Climate change may introduce new shipping routes in the Arctic. If these lead to oil spills, due to the area’s remoteness, conventional response equipment may not be available within a reasonable timeframe and the cold and icy conditions may require specially adapted equipment. The EU-funded Research and Innovation Action project GRACE (Integrated oil spill response actions and environmental effects) conducted a range of tests to develop better monitoring, response and impact assessment tools. These culminated in the Environment & Oil Spill Response (EOS) analytical tool for environmental assessment to support oil spill response planning, soon to be freely available on the Internet.
The GRACE monitoring system measured oil in water in the open sea, principally in fairways, the likeliest location of spills. The main measurement method used was UV-fluorescence, which was tested on different platforms such as ships FerryBox system, buoys SmartBuoy and other platforms (e.g. gliders, drifter buoys etc.). The allied data management system allows users to see real time, high resolution data using web-based interfaces. The system can activate alarms when oil spills occur, as well as presenting data in graphs and tables to help users generate statistical probabilities of oil spills occurring. A model was also developed of likely oil distribution for a coastal area near Tallinn in the Baltic Sea in the aftermath of a spill.
Impact assessment and response
In the laboratory, GRACE studied the effect of oil components dissolved in water under an oil slick. The team overlaid water with oil, then after stirring for about 2 days tested the cells of a range of organisms present in the water, from copepods and mussels to zebrafish embryos and larvae. This was followed by measurement of physiological response to exposure. The results showed that dispersed oil in the vast majority of cases was more toxic to the organisms than undispersed oil and that more refined oil seemed more toxic than crude oil. “The results indicated that dispersants should be used with caution, especially in sensitive ecosystems such as the Arctic and Baltic Sea,” says Ms Kirsten Jørgensen, project coordinator at the Finnish Environment Institute (SYKE). The team at RWTH Aachen University was also able to find links between genetic, metabolic and visual damage in biota due to oil. For example, they observed eye development disorders in zebrafish. Following this, GRACE defined a set of bioassays suitable for investigating oil spill impacts on organisms as well as the first prototype of a flow-through oil biosensor using hatched zebrafish embryos. Mechanical recovery, dispersion, in situ burning and natural attenuation (doing nothing) were all evaluated for their effectiveness in tackling spills, across the four seasons. These strategies were assessed separately for their impact on species/organisms, from individuals to populations, at the sea surface, in seawater, on the seabed and on the shoreline. This procedure was included in the EOS tool alongside guidance to assist users with the calculations necessary for decision-making.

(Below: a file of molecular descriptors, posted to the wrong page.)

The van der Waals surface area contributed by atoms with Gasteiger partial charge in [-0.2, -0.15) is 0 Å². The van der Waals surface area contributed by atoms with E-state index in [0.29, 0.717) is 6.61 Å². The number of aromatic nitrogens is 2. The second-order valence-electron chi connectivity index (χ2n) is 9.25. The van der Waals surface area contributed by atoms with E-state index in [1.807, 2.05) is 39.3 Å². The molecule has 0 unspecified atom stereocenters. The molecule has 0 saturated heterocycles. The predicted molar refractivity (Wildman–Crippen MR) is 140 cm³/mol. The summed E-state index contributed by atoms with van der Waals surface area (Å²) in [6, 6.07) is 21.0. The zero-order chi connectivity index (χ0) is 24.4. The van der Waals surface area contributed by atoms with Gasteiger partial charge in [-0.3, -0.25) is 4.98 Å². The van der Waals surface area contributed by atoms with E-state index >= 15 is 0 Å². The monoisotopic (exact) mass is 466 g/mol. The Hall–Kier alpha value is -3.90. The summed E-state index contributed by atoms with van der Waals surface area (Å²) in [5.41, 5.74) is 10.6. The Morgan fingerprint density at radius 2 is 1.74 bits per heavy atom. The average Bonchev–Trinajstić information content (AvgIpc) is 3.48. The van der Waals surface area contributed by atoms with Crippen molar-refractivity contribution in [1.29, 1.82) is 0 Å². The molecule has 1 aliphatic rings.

The EOS analytic tool is currently being tested at Aarhus University and the Greenland Institute of Natural Resources. The team expect to launch the free open source tool by the end of October 2019. “Our work also promotes the business potential for companies in producing oil response equipment and monitoring services, as well as increasing public acceptance of offshore activities subject to thorough environmental assessments,” says Jørgensen.
GRACE, oil spills, pollution, aquatic ecosystems, Arctic, shipping, zebrafish, bioassays, UV-fluorescence, buoys, slick